Newton's second law of motion states that …
|a ∝||∑ F||acceleration is directly proportional to|
net force when mass is constant, and …
|a ∝||1||acceleration is inversely proportional to|
mass when net force is constant, and consequently …
|∑ F ∝||m||net force is directly proportional to|
mass when acceleration is constant.
This is more compactly written as an equation that combines these relationships.
|a =||∑ F||Acceleration is directly proportional to net force and
inversely proportional to mass.
Since determining the net force on an object is often a problem unto itself, Newton's second law of motion is normally written with net force as the subject.
|∑ F = m a||
||Net force equals mass times acceleration.|
Lex. II. Law II. Mutationem motus proportionalem eſſe vi motrici impreſſæ, & fieri ſecundum lineaum rectam qua vis illa imprimitur. The alteration of motion is ever proportional to the motive force impressed; and is made in the direction of the right line in which that force is impressed. Si vis aliqua motum quemvis generet; dupla duplum, tripla triplum generabit, ſive ſimul & ſemel, ſive gradatim & ſucceſſive impreſſa fuerit. Et hic motus quoniam in eandem ſemper plagam cum vi generatrice determinatur, ſi corpus antea movebatur, motui ejus vel conſpiranti additur, vel contrario ſubducitur, vel obliquo oblique adjicitur, & cum eo ſecundum utriuſque determinationem componitur. If any force generates a motion, a double force will generate double the motion, a triple force triple the motion, whether that force be impressed altogether and at once, or gradually and successively. And this motion being always directed the same way with the generating force, if the body moved before, is added to or subtracted from the former motion, according as they directly conspire with or are directly contrary to each other; or obliquely joined, when they are oblique, so as to produce a new motion compounded from the determination of both.
Newton also defined what he called "the quantity of matter" and "the quantity of motion". We now call them "mass" and "momentum", respectively.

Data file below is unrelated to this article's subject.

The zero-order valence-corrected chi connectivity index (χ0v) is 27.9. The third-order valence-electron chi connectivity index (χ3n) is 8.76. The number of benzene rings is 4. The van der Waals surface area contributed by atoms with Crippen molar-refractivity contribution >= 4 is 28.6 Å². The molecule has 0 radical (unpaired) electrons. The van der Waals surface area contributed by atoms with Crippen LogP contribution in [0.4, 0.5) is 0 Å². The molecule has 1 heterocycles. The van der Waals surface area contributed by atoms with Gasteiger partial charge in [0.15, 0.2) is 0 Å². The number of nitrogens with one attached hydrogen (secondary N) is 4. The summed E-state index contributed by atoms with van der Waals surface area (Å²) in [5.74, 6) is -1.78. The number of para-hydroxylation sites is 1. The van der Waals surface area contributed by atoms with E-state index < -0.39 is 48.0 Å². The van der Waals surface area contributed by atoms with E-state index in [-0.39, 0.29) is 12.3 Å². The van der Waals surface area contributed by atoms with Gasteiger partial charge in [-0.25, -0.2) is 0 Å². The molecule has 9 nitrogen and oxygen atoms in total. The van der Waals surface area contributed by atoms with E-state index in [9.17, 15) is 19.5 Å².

Definitio. I. Definition I. Quantitas materiæ est mensura ejusdem orta ex illius densitate et magnitudine conjunctim. The quantity of matter is the measure of the same, arising from its density and bulk conjunctly. Aer densitate duplicata, in spatio etiam duplicato, sit quadruplus; in triplicato sextuplus. Idem intelige de nive & pulveribus per compressionem vel liquesactionem condensatis. Et par eft ratio corporum omnium, quæ per caufas quascunque diversimode condensantur. Medii interea, si quod fuerit, interstitia partium libere pervadentis, hic nullam rationem habeo. Hanc autem quantitatem sub nomine corporis vel masse in sequentibus passim intelligo. Innotescit ea per corporis cujusque pondus: Nam ponderi proportionalem esse reperi per experimenta pendulorum accuratissime instituta, uti posthac docebitur. Thus air of double density, in a double space, is quadruple in quantity; in a triple space, sextuple in quantity. The same thing is to be understood of snow, and fine dust or powders, that are condensed by compression or liquefaction; and of all bodies that are by any caused whatever differently condensed. I have no regard in this place to a medium, if any such there is, that freely pervades the interstices between the parts of bodies. It is this quantity that I mean hereafter everywhere under the name of body or mass. And the same is known by the weight of each body; for it is proportional to the weight, as I have found by experiments on pendulums, very accurately made, which shall be shewn hereafter. Definitio. II. Definition II. Quantitas motus est mensura ejusdem orta ex velocitate et quantite materiæ conjunctim. The quantity of motion is the measure of the same, arising from the velocity and the quantity of matter conjunctly. Motus totius est summa motuum in partibus singulis; ideoque in corpore duplo majore, æ quali cum velocitate, duplus est, & dupla cum velocitate quadruplus. The motion of the whole is the sum of the motions of all the parts; and therefore in a body double in quantity, with equal velocity, the motion is double; with twice the velocity it is quadruple.
|1.5 ~ 2||× 1042||milky way|
|> 6||× 1030||black hole|
|2.8 ~ 6||× 1030||neutron star|
|1.35||× 1021||earth's hydrosphere|
|5.14||× 1018||earth's atmosphere|
|1.84||× 1015||earth's biosphere|
|~ 150,000||blue whale|
|~ 5000||african elephant|
|~ 1500||passenger car|
|635||world's heaviest man|
|7.72||world's smallest woman|
|3 ~ 7||bowling ball|
|~ 3||× 10−6||snowflake|
|2.18||× 10−8||planck mass|
|3.95292576||× 10−25||uranium 238 atom|
|3.093||× 10−25||top quark|
|1.67353258||× 10−27||hydrogen 1 atom|
|< 5.0||× 10−37||neutrino (upper limit)|
|< 1.2||× 10−54||photon (upper limit)|
When more than one force acts on an object it is the net force that is important. Since force is a vector quantity, use geometry instead of arithmetic when combining forces.
For a force to accelerate an object it must come from outside it. External force. Can't pull yourself up by your own bootstraps. Anyone who says you can is engaging in hyperbole.
Rule of thumb: one newton is approximately equal to a quarter pound
|force (N)||event, process, phenomena|
|10−14||langevin forces of brownian motion|
|10−11||molecular motors consuming ATP|
|10−10||breaking noncovalent bonds (denaturing proteins)|
|10−09||breaking covalent bonds|
|256||average dog bite|
|860||weight of the author|
|2,200||peak foot force, 75 kg human, running|
|140,000||peak foot force, 10,000 kg asian elephant, running|
The concept of inertia comes in many forms.
change of …